Test for Cat Allergy

laboratory testing

Cats can make excellent pets, but they may be one reason you suffer from allergies. If you’re hypersensitive and experience typical allergy symptoms often, you may want to know how, why, and what causes them. On the other hand, if you’re a cat lover and want to adopt one soon, it may be helpful to take a test for cat allergy – after all, it’s often hard to tell what exactly is causing your symptoms!  While there’s always a chance that your cat is innocent and has nothing to do with your hypersensitive condition, it’s better to be safe than sorry.

The following guide will help you understand cat allergies and how to diagnose them. 

Are Your Allergies Really Due to Cats?

Generally, it’s hard to differentiate between typical allergies and cat allergies since they have nearly the same symptoms. Also, we’re usually unaware of the different kinds of particles around us, which may cause hypersensitivity. For instance, several people suffer from pollen allergies during pollen season but consider it to be either a flu or a dust allergy because both are very common. Similarly, many other things, such as medications, fertilizers, insecticides, pesticides, grass, and mold spores, are also potentially uncomfortable to sensitive people. So, there’s always a chance that your pet cat might not be the reason for your allergy.

Cat Allergy Symptoms

Symptoms may include the following:

  • Runny nose
  • Watery eyes
  • Chest congestion
  • Difficulty breathing
  • Sneezing rapidly
  • Coughing
  • Skin rash
  • Itching

Causes of Cat Allergies

There’s a misconception about cat allergies whereby people often believe that cat fur is the main reason behind allergies, and getting the cat trimmed might just do the trick. However, the real cause behind hypersensitivity is a protein in their saliva called Fel D1, which they spread as they groom themselves. These particles can easily be inhaled by us when we’re in the vicinity of a cat. The human body considers it a dangerous foreign particle and releases antibodies to fight it off, causing allergic symptoms. 

Test for Cat Allergy

If you’re eager to get tested for cat allergies, then you’re in luck!  There are five different types of tests for cat allergies, with the goal of helping you diagnose the real cause.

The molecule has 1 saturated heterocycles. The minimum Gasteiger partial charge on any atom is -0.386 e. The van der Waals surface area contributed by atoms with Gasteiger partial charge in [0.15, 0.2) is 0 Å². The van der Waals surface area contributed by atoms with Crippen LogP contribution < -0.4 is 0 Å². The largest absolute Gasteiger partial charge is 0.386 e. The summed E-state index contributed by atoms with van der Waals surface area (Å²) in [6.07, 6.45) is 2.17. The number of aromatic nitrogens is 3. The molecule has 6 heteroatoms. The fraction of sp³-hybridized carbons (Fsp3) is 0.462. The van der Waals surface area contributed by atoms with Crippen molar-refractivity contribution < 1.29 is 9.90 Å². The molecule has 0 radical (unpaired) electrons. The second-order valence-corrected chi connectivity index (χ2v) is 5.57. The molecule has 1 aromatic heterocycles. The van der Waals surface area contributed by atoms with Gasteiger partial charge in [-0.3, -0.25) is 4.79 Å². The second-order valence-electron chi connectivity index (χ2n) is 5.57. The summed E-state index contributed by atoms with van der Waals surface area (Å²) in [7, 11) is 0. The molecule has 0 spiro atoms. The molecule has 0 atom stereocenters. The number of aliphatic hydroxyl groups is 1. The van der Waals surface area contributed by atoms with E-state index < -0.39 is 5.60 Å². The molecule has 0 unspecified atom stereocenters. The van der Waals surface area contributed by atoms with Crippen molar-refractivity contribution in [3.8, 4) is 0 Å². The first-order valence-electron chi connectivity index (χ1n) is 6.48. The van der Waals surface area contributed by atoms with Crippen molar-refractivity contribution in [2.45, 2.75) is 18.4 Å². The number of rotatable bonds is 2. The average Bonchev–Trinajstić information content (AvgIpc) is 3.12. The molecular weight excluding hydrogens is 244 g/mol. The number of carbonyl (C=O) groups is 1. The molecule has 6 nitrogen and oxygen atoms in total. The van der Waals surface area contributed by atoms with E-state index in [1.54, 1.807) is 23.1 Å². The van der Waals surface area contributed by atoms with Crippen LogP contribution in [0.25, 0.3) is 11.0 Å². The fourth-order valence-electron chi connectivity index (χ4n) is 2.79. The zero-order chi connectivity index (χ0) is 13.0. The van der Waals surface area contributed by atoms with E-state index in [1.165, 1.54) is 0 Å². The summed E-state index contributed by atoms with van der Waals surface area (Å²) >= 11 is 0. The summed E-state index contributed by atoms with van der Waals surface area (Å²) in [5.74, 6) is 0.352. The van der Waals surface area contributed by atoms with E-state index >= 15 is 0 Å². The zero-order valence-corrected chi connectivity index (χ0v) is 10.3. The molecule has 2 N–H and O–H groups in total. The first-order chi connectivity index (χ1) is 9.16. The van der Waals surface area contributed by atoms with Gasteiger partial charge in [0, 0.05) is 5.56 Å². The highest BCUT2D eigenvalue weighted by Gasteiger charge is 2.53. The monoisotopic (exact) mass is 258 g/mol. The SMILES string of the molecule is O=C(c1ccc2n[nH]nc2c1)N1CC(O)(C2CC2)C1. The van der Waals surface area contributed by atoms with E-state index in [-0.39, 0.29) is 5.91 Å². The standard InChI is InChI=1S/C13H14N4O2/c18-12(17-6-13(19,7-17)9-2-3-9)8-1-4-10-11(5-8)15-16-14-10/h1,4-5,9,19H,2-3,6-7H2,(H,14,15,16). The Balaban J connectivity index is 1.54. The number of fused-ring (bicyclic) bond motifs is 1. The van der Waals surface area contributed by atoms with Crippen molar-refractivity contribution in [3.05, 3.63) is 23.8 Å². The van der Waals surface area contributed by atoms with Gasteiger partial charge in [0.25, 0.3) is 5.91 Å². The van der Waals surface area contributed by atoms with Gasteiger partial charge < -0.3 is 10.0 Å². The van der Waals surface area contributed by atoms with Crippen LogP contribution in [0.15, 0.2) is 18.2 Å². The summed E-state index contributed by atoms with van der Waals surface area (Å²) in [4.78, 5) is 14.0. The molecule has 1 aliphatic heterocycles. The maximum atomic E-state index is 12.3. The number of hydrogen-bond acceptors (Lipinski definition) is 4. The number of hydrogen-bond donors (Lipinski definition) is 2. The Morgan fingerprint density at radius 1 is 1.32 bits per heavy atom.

Skin Prick test

A simple test for cat allergy, the skin prick test works when a small amount of cat allergen is extracted and placed onto your skin through a small needle. The area of the skin is then pricked with that needle to ensure the allergen enters the skin. A small welt will appear on the test site if you are allergic to cats. This test is not just limited to cat allergens but also checks if you are allergic to mold, pollen, and 50 other substances. 

Blood Test

Another test for cat allergy is a blood test, specifically the IgE test. Sometimes, we don’t know what symptoms we are feeling or what disease we suffer from. An IgE test is when a blood sample is taken from you and tested against several allergens to determine which allergens you are hypersensitive to. The presence of antibodies against a certain allergen determines the allergy type, while a higher number of antibodies explains the severity of the problem. 

Patch Test

A patch test is a simple, yet effective test for cat allergy. In some cases, the patch test detects your skin’s response to allergens. Small amounts of cat allergens are extracted and applied to patches, which are placed on your skin for up to 48 hours. After removal, the physician checks for the skin’s condition. Any reaction in the form of redness or raised bumps indicates hypersensitivity to cat allergens. 

Inhalation Challenge Test

Compared to the other types of tests, the Inhalation Challenge Test is extremely rare, considering it is mainly limited to research purposes only. Sometimes, the nasal cavity and lungs are more sensitive to allergens, and the skin rarely displays any signs. To check your body’s reaction to allergens, you are subjected to inhaling allergens in a controlled environment. If you test positive for cat allergy, the expected result would be a flu-type sensation followed by sneezing. 

Nasal Smear Test

A nasal smear test is a test for cat allergy where a sample of your mucus is taken and examined under a microscope to check the presence of eosinophils. Eosinophils are white blood cells in your bloodstream that kill allergens. This test is relatively easy and effective in diagnosing allergies. 


Understanding and identifying the potential cause of allergies is crucial concerning our health and the well-being of our adorable pets. Sometimes, dust in a cat’s fur also triggers allergies if you are sensitive to it. Therefore, shaving the hair off our pets is almost never a good solution. Also, no matter how knowledgeable we are about allergies, it is often challenging to determine the exact cause due to the symptoms being the same in most cases of allergic reactions. This makes taking specific tests for individual allergens incredibly useful! Remember: It is always better to seek a physician’s guidance if allergic symptoms persist. Check out our other article if you’re interested in learning more about ways to test for cat allergies at home.

With all this being said, Pacagen’s Cat Allergen Neutralizing Spray is a superb solution for all cat allergies. It helps by safely neutralizing all Fel D1 particles, either airborne or present on surfaces.